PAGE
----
danny jones terry perkins
Hatton Garden heist members Danny Jones, left, and Terry Perkins have been accused of involvement in a previous jewellery raid Met Police

Two of the men behind the infamous 2015 Hatton Garden heist used similar tactics five years earlier to try break open a safe containing £40m (€47m, $50m) of jewels, a court has heard.

Danny Jones, 59, and Terry Perkins, 68, who were described as "premier league criminals", are alleged to have posed as workmen when they broke into Chatila jewellery store in Bond Street, central London.

The prosecution say the raid, over the August bank holiday in 2010, saw them make away with £1m in jewellery and precious stones from display cabinets after they failed to drill into a safe.

Perkins, from Enfield, denies one count of burglary between August 28 and August 31 2010, while Jones, also from Enfield, pleaded guilty to his involvement at an earlier hearing ahead of the trial, the jury was told.

A third man, scrap dealer Charles Matthews, 54, of Virginia Water, Surrey, is also on trial accused of handling some of the stolen jewellery. He denies the charge.

Opening the case at Southwark Crown Court on Tuesday (28 February), prosecutor Philip Evans QC said of the Chatila raid: "There can be very few people who would have the necessary skills, experience and preparedness to carry out a crime with this level of high stakes, high reward and high risk.

"Very few people who would have the contacts to dispose of such huge amounts of high value property. Very few people who would even know how to begin the immensely difficult and complex task of burgling a highly secure jewellers such as this one.

"This was a premier league crime that required premier league criminals to execute it.

"Evidence relating to a later, highly similar and even more high-value burglary demonstrates that Perkins and Jones were indeed two of those premier league criminals who carried out this high-value burglary at Chatila in 2010."

Jones and Perkins had pleaded guilty to carrying out "one of the biggest burglaries in English history" when they, with the help of others, stole at least £14m worth of goods from deposit boxes in Hatton Garden between April 3 and April 5 2015, the court heard.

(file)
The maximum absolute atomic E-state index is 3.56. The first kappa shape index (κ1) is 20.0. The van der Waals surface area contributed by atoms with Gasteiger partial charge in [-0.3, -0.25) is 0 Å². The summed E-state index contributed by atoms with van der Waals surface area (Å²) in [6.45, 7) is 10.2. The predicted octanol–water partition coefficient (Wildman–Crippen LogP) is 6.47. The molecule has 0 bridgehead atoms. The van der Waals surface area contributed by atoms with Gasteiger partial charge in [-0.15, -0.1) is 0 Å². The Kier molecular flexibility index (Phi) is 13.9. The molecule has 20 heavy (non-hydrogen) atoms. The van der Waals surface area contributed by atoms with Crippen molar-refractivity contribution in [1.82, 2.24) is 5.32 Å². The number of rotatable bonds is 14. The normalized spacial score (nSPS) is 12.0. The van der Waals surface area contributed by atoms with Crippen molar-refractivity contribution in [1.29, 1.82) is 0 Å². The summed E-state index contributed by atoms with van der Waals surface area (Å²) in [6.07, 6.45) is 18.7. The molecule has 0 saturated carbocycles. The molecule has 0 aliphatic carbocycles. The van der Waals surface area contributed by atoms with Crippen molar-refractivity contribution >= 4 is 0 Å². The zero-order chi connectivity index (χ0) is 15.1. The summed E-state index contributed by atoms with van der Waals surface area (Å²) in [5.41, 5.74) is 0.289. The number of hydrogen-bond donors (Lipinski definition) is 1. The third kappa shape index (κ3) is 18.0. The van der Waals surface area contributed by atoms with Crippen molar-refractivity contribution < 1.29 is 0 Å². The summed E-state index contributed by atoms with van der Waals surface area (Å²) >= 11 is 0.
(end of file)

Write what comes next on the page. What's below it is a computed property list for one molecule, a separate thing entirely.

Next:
The prosecution listed "striking" similarities between the Chatila raid and the Hatton Garden heist.

This included the disabling of a lift and alarms, the use of a lift shaft, being disguised as workers, and the theft of an internal CCTV hard drive, Sky News reported.

Hatton Garden heist
Contents of safe deposit boxes were taken during the Hatton Garden raid in London's jewellery district over 2015 Easter weekend Metropolitan Police

Evans told jurors: "Those similarities are not explained by coincidence, but because Perkins and Jones were involved in both. You will hear in detail about the Hatton Garden burglary and will be able to compare it to that in this case and see the similarities for yourself."

The prosecution went on to say police investigating the Hatton Garden heist hid a covert listening device in Perkins' car which recorded him and Jones discussing the burglary.

Evans said the pair also discussed other matters, "including referring – by description, not name – to this burglary [Chatila] and their part in it, including their failure to breach the safe in the basement as a result of using the wrong drill and the smaller amount they were able to steal from the ground-floor display cases".

The Hatton Garden investigation also led detectives to the premises of Charles Matthews, a friend of Perkins, who runs a scrap dealership in east London, the court was told.

Evans said a black plastic bag – containing 50 diamonds worth £48,000, two emeralds and a jewel-encrusted bangle – was found behind a removable ceiling tile in Matthews' office.

"The bangle, a unique item, has been positively identified as being stolen from Chatila in the burglary in 2010," Evans said.

The prosecution said there was no allegation that Matthews was involved in any way in the Hatton Garden heist.

The trial continues.